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14 Responses to The Apprentice?

  1. Erica says:

    That would have been me when I was younger, selling stuff and trying to dupe my younger sibling.

    Your son will probably start thinking of more elaborate ways to make money now his plan has been foiled a little like, car washing and selling lemonade ha ha very entrepreneurial!!

  2. It does have co-axial rotor technology. Can’t blame the lad for wanting one. But poor Hannah….

  3. Oh no.

    I hope the teddy was restored to its rightful owner without pennies being exchanged …

  4. Beta Mum says:

    Hi Erica. Honest toil like car washing would be a welcome development.
    MatL – he’s forgotten about it now, hopefully for good.
    M&M – there’s now a dispute over which teddy it is, and therefore whose it is. We were out for supper tonight for a friend’s birthday, so there was no time to resolve it by the time we got home. Hopefully we can get to the bottom of it tomorrow.

  5. Drunk Mummy says:

    Golly – Ben appears to have started his own Teddy Slave Trade. Don’t let him near the Barbies!

  6. Tracey says:

    I was nodding along with your first couple of points on pocket money – same issues – but just the disappearance of someone’s money, and accusations of theft. Nothing could ever be proven. So I stopped giving pocket money until I hit on the idea of having $5 a week transferred into their bank accounts…) But there the similarities end – none of my kids are that .. um… ingenious.. err… entrepreneurial..!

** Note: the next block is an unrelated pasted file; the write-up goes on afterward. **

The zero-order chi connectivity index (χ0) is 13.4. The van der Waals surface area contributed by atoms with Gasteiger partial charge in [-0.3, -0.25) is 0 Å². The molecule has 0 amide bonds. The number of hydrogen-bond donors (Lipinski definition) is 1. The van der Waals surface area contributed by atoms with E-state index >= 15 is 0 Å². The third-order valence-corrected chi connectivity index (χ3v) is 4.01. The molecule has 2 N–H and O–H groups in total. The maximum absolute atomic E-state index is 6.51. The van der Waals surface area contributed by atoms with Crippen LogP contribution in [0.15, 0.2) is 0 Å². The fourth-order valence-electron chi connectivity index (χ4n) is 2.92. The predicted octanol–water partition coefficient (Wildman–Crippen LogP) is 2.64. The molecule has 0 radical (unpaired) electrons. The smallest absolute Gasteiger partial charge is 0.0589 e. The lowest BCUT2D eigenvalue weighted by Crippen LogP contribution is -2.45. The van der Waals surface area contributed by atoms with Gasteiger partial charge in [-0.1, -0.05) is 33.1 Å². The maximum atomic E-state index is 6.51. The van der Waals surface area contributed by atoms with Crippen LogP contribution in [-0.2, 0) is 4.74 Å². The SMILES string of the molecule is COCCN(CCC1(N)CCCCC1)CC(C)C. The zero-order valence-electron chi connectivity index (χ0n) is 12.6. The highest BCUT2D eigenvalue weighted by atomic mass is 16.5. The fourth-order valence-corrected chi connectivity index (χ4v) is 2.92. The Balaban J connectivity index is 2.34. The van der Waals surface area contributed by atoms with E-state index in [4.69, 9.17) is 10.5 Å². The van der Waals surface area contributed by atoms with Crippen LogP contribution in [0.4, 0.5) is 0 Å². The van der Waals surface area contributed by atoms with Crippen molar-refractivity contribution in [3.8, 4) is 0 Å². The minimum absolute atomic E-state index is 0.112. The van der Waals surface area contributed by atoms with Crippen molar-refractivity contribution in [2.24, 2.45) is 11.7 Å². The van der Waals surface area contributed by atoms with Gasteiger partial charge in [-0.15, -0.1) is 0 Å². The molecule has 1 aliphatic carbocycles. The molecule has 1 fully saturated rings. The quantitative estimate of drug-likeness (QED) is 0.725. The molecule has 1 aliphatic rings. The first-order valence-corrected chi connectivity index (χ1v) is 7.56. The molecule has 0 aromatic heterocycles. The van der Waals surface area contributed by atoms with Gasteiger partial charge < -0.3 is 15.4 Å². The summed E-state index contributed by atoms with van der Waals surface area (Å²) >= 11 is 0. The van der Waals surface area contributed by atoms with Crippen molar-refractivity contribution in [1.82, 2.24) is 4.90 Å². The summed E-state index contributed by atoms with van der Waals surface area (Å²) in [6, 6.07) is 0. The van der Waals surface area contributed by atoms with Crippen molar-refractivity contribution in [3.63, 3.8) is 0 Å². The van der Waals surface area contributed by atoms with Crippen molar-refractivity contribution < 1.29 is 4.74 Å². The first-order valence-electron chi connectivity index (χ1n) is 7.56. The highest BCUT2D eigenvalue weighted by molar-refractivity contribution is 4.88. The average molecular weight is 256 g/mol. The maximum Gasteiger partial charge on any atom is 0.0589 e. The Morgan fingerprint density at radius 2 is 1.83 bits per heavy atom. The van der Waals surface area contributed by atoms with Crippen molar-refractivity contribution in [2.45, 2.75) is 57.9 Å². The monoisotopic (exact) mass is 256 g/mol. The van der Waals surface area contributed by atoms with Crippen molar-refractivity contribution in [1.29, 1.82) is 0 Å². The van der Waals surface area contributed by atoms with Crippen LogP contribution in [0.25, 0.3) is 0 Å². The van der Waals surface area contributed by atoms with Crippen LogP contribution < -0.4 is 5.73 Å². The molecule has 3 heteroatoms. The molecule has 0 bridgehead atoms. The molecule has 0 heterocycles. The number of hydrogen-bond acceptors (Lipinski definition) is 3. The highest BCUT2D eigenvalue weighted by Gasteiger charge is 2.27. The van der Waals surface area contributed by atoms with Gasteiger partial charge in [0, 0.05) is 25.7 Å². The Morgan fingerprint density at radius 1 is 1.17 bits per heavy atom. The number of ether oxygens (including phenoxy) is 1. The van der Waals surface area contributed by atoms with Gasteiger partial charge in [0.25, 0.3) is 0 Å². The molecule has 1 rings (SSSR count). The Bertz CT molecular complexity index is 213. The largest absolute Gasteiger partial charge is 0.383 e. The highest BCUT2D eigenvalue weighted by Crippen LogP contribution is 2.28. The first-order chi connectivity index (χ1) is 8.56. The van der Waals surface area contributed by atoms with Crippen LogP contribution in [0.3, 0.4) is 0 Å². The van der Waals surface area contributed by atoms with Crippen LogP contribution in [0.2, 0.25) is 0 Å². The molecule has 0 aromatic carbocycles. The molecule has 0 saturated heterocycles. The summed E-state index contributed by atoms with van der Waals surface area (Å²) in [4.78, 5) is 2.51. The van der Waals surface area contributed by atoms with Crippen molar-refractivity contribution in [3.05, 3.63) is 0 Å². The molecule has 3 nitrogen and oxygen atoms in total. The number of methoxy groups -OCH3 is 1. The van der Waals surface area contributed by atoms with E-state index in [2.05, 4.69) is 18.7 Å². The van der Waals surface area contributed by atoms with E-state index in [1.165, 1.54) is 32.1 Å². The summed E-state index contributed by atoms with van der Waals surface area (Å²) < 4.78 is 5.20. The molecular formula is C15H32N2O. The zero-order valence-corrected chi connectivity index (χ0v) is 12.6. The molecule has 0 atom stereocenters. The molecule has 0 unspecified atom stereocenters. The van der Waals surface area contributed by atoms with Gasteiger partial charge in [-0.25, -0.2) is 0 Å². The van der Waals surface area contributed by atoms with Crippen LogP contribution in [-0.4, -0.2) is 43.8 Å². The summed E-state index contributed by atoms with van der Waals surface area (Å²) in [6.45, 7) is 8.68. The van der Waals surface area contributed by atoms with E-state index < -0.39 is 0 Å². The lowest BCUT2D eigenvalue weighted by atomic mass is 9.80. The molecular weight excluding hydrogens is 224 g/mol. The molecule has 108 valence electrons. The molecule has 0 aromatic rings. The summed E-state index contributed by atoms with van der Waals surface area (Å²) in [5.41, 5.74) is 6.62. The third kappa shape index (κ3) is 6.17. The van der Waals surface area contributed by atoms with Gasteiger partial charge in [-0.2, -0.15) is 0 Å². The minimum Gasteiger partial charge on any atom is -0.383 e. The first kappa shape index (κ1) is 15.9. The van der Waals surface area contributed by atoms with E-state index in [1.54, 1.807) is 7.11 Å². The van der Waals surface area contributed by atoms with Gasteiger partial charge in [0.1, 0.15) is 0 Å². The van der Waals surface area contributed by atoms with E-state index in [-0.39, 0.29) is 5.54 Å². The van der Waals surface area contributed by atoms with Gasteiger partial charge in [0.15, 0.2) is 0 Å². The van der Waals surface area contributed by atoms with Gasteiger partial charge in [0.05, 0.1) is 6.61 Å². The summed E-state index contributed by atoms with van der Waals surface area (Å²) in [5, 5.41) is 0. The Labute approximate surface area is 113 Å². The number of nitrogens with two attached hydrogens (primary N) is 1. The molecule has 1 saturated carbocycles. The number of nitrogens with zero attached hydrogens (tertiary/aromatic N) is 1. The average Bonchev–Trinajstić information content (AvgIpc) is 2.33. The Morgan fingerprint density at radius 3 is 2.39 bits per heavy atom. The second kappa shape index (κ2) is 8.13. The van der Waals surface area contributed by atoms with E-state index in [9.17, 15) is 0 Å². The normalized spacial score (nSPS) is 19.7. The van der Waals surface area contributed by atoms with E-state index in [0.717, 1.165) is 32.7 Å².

I have a real problem with tying normal household chores to pocket money (stuff I think they should do anyway).. plus I couldn’t even begin to keep track of it all. I’ve yet to hit on a method that really works for us.

  7. Omega Mummy says:

    The oldest wouldn’t let us look at her stories or drawings. Instead, she’d make a catalogue and force us to buy them. The only time we got one free was on our birthdays. I refused to pay good money on principle, so still have no idea what she was doing for a good four years of her life.

  8. asilon says:

    That’s why I give my kids pocket money – I’d rather that than they were trying to rip each other off! I love giving them pocket money, it’s great, means I never have to buy them anything (unless I want to, of course :) ).

    The older two (9 and 10) get some paid directly into their bank accounts, some goes to a charity of their choice, and they get a bit of cash. The 6 year old just gets cash (until he can open a bank account at 7 and then will get a pay rise to match his older sibs), and the 4 year old doesn’t get any yet as she can’t count. I buy her things and give her all my 5p’s so she has money to buy sweets at the corner shop.

  9. Beta Mum says:

    DM – he’s welcome to the Barbies!

    Tracey – My two have savings accounts, but not the kinds of accounts they have access to. We will have to revisit pocket money at some point, I guess, as they need to learn to manage the stuff.

    OM – great idea from your eldest. I must make sure Ben doesn’t read this or we’ll be paying to help him with his homework.

    Asilon – welcome. You seem very organised about the whole thing. Perhaps we need to try again.

  10. asilon says:

    Thanks for the welcome :) Have been reading for a while (followed you back here from Alpha Mummy), and very much enjoying your writing.

    We give PM monthly, so it’s not too hard to remember. We tried every week and we were rubbish at it.

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  14. Beta Mum says:

    Ben here, it isn’t true what my mum said about me. I thought that my lovly dad was spending too much money on us.

    And about selling all my unwanted toys, that wasn’t true. I wanted to gety £50 out of my bank acount.

    I never sold mum’s present that she brought back from jersey. it may of been quite boring but I’d never sell it.